The sluggish pace of economic recovery early this year seems to have forced Gazprom to revise its gas export target downward. Early this year, the export target for 2010 was 160 billion cubic metres, but in late June Gazprom Deputy Chairman of the Management Committee Alexander Medvedev cited a very different figure, 145 billion bcm, which is just 2.1 billion more than in the crisis year of 2009, when Gazprom Group cut gas production from 549.7 to 461.5 billion cubic metres.
During the crisis, the price of Russian gas pegged to the oil price was higher than the spot market price. However, judging by Medvedev’s comments, Russia has no intention of giving up long-term contracts and the corresponding price formula. In some cases, Gazprom has “adapted the contracts to market conditions” by merely putting off the supply of targeted amounts for the following years. The spot market, said Medvedev, does not yet guarantee a solid long-term gas supply, which makes Russian gas “the most accessible, reliable and predictable option.” Indeed, export to Europe has been on the rise. While Italy and Turkey are falling short of contracted targets, Germany, France, Poland and Hungary are increasing demand. The market will bounce back no later than 2013, Medvedev estimates.
Russia is already implementing the Nord Stream gas pipeline project, which will take Russian gas directly to Germany bypassing Belarus and Poland. “Nord Stream is as good as completed. Laying the pipe is the simplest stage. Gas will start flowing to Europe in the autumn of 2011,” Chairman of the Gazprom Management Committee Alexei Miller told RN.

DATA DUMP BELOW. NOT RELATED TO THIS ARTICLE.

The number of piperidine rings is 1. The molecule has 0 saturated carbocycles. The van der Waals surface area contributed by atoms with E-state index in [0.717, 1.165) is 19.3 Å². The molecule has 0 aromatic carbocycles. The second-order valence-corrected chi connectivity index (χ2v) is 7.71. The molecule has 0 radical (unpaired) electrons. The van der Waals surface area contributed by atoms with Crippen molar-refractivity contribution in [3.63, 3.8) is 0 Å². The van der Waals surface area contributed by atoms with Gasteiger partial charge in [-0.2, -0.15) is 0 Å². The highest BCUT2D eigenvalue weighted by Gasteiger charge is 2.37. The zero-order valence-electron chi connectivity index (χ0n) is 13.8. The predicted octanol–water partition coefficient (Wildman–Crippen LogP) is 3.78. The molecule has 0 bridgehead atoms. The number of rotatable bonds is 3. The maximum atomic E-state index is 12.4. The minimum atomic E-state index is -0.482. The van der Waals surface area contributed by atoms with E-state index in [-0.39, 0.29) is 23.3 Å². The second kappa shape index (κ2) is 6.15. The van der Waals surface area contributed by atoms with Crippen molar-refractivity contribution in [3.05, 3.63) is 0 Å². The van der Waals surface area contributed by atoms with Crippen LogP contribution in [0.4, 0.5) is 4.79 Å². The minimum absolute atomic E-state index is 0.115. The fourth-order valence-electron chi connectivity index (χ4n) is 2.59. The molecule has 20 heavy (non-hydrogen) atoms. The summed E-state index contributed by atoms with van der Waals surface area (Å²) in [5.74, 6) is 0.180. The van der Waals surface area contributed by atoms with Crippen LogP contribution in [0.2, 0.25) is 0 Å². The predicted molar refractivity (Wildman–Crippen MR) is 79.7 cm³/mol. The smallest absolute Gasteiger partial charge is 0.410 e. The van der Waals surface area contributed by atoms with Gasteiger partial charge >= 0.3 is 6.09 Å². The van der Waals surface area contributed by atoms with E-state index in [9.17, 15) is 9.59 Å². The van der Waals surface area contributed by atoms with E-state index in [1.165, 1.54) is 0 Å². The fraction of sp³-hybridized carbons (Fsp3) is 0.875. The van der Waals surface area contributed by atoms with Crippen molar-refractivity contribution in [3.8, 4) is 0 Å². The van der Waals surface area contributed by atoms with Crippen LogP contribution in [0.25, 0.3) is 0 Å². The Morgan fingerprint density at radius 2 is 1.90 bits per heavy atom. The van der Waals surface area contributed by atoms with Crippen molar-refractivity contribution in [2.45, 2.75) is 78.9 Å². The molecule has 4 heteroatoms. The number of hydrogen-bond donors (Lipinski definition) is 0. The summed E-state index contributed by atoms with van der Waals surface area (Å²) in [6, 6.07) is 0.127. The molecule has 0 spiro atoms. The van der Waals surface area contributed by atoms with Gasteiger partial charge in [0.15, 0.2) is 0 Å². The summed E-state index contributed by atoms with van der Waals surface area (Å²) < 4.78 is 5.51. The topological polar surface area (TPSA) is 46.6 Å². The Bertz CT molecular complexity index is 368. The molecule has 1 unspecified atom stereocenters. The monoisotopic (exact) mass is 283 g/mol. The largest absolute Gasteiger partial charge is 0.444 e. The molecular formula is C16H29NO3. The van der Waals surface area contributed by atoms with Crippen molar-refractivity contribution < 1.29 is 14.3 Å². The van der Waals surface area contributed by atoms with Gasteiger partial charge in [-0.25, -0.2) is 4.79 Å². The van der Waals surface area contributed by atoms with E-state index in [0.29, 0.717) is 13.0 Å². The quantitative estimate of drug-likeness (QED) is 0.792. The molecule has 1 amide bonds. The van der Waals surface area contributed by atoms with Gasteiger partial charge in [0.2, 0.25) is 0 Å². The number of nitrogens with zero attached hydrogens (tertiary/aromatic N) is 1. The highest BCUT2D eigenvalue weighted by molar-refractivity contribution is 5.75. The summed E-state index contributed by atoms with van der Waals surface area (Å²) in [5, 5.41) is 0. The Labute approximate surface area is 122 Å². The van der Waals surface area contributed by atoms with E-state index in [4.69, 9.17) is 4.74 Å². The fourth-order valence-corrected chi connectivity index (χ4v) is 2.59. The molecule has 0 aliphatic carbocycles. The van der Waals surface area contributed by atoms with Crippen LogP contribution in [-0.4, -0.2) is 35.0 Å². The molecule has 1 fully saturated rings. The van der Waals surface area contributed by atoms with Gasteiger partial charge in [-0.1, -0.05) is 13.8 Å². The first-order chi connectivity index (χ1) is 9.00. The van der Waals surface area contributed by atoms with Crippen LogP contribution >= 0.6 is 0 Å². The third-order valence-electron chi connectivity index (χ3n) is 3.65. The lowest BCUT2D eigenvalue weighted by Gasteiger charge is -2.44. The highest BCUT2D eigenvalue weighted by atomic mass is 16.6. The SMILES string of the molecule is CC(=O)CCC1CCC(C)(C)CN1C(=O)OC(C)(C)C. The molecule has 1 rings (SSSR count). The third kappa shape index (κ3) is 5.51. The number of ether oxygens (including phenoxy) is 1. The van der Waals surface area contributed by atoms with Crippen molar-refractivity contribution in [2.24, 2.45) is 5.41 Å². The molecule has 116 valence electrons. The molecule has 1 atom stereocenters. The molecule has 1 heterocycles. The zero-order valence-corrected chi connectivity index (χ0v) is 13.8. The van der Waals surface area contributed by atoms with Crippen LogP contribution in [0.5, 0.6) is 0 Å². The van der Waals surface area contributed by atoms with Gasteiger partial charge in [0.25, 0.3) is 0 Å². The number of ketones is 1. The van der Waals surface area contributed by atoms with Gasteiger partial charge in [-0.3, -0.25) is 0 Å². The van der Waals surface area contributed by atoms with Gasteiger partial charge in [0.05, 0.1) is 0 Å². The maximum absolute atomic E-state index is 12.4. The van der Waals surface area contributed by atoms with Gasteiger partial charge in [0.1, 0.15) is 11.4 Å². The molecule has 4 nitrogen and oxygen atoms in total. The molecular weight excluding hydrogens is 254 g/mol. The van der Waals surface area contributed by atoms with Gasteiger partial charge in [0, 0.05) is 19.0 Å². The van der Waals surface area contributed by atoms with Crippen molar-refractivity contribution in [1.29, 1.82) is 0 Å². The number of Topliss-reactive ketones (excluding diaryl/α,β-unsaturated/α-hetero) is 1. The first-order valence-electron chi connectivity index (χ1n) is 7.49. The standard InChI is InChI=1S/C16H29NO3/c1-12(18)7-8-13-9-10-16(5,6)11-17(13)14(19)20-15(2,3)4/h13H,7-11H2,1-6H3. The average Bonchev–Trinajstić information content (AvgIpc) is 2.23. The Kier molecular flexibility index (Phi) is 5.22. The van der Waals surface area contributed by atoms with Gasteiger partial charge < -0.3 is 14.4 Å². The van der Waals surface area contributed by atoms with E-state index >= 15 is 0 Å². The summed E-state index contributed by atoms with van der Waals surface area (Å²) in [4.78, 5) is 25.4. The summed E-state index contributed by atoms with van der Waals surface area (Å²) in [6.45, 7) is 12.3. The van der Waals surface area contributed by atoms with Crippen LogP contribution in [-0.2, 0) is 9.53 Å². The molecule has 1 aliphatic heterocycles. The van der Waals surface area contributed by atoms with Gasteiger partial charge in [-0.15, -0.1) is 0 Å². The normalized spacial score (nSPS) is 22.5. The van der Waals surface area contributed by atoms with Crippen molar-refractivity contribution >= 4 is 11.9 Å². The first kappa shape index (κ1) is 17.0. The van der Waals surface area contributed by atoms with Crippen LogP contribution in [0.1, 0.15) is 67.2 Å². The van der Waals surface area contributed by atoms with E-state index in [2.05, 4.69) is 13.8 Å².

Alexander Medvedev believes that demand for gas in Europe will increase by 210 billion cubic metres by 2030. He stressed that all the current projects, Nord Stream and South Stream, Nabucco and even the projected increase of LNG supplies could not fully meet demand.
However, even before Europe has found alternative sources, Russia decided to reduce its dependence on transit countries and the European market and is vigorously pursuing its Far Eastern programme. “Europe has been and will be the number one external market for Russia,” Alexei Miller told RN. “Gas is delivered to Europe from Western Siberia. As for diversifying our supplies, including to the Asian markets, the resources will come from Eastern Siberia. In the near future, gas exported to the Asian markets will be comparable to the volume supplied to the European markets,” Miller predicts.
Gazprom Group bought a controlling stake in the Sakhalin-2 project in 2007 and launched an LNG production plant in 2009. Gazprom Export’s report says the output has been contracted for by Asia Pacific countries (63.9% by Japan, 16.17% by Korea, and 19.94% by the West Coast of the United States). A contract to supply LNG to Mexico’s west coast has also been signed.
Gazprom is contemplating supplying natural gas to China, Japan and South Korea via pipelines now under construction or at the design stage. The biggest gas field in Eastern Siberia, Kovykta, is thus far not seen as a source for gasification of the Irkutsk Region and supplies to Asia Pacific markets, for which the resource base will be the Irkutsk Region and Sakhalin.
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